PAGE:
Why where we live determines how we date.
Police typically identify gang territories by tracking crime, graffiti and other clues. But a simple ecological equation might do the job even better.
Also, Los Angeles-area officials believe that "money makes the monkey dance," and a Georgia mayor struggles to get somebody to pay for his lawsuit.
Researchers in Los Angeles try out a more granular approach to temperature change estimates.
Why Prudential thought it could save America's downtowns through its own decentralization.
Travel writer Taras Grescoe on the joys of public transportation.
Or, how Americans learned to legislate our NIMBY impulses.
Beautiful social housing in Los Angeles is trying to change the lives of its residents and the way communities feel about them.
Also banned recently: Porch sofas in Durham, North Carolina; public profanity near Boston; a British man who drinks mouthwash.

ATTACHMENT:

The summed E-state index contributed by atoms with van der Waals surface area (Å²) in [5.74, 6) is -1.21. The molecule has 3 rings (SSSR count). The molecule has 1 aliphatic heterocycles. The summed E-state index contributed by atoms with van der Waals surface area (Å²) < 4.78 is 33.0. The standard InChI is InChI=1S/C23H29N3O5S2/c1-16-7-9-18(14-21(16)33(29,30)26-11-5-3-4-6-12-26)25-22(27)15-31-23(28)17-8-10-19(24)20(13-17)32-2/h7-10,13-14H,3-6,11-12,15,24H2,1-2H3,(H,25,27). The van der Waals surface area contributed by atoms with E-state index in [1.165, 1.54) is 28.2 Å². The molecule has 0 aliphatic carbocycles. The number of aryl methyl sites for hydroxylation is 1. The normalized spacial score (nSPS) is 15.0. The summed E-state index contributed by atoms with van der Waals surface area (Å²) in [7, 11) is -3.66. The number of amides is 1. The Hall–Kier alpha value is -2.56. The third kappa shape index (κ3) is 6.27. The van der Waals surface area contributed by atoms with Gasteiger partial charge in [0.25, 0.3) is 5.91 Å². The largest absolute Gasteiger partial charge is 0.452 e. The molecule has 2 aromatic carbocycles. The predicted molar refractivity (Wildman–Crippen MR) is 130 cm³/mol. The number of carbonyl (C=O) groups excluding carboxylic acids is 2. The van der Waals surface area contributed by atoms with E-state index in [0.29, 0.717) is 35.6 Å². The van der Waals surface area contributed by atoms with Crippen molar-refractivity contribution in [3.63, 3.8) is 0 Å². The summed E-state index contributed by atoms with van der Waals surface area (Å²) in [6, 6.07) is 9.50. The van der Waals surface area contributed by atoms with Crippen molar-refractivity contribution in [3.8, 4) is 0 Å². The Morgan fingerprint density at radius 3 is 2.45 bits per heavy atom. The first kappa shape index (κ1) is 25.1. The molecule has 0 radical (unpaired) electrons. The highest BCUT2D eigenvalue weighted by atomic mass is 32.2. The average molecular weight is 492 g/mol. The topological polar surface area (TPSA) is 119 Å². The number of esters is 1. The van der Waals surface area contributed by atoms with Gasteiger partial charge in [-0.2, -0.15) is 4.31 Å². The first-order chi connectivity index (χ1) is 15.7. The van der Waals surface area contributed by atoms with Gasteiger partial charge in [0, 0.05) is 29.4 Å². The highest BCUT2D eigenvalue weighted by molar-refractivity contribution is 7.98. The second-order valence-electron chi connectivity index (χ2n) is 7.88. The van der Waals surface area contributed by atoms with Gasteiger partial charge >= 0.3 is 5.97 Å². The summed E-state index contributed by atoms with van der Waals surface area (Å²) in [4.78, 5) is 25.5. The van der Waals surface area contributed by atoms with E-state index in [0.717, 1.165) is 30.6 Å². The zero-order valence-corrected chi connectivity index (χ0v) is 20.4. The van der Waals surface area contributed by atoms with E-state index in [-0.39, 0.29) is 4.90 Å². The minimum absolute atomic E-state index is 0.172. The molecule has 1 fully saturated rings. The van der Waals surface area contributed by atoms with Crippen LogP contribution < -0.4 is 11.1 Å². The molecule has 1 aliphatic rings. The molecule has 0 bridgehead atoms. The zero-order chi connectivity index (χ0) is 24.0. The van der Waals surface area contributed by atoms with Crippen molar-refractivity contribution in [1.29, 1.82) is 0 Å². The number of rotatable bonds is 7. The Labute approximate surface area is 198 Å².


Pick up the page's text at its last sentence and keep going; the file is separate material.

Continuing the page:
Iñigo Manglano-Ovalle's "Weather Field" installation is designed to create a "microclimate" in the air.
Also, California cities binge on foie gras before it's banned; Boston knocks down satellite dishes; you can't dress up like Tinker Bell at Disney World; a British city welcomes back meter maids.
Deductive reasoning says Seattleites should drink 'em while they got 'em.
Pet-friendly policies created a livelier, more vibrant downtown.
A handful of new travel companies ask what you'd learn if you approached the mundane in your own neighborhood like a tourist.
As two projects in Los Angeles show, public art has more than just aesthetic appeal - it can generate income for developers and local government.
Two teams from smaller metros are doing remarkably well in this year's playoffs. But big city franchises have typically dominated NBA titles.
Plans are emerging for an electric-powered truck highway in the ports of L.A. and Long Beach.
The end of free time in Santa Monica.
The new frontier of augmented reality apps comes to urban art.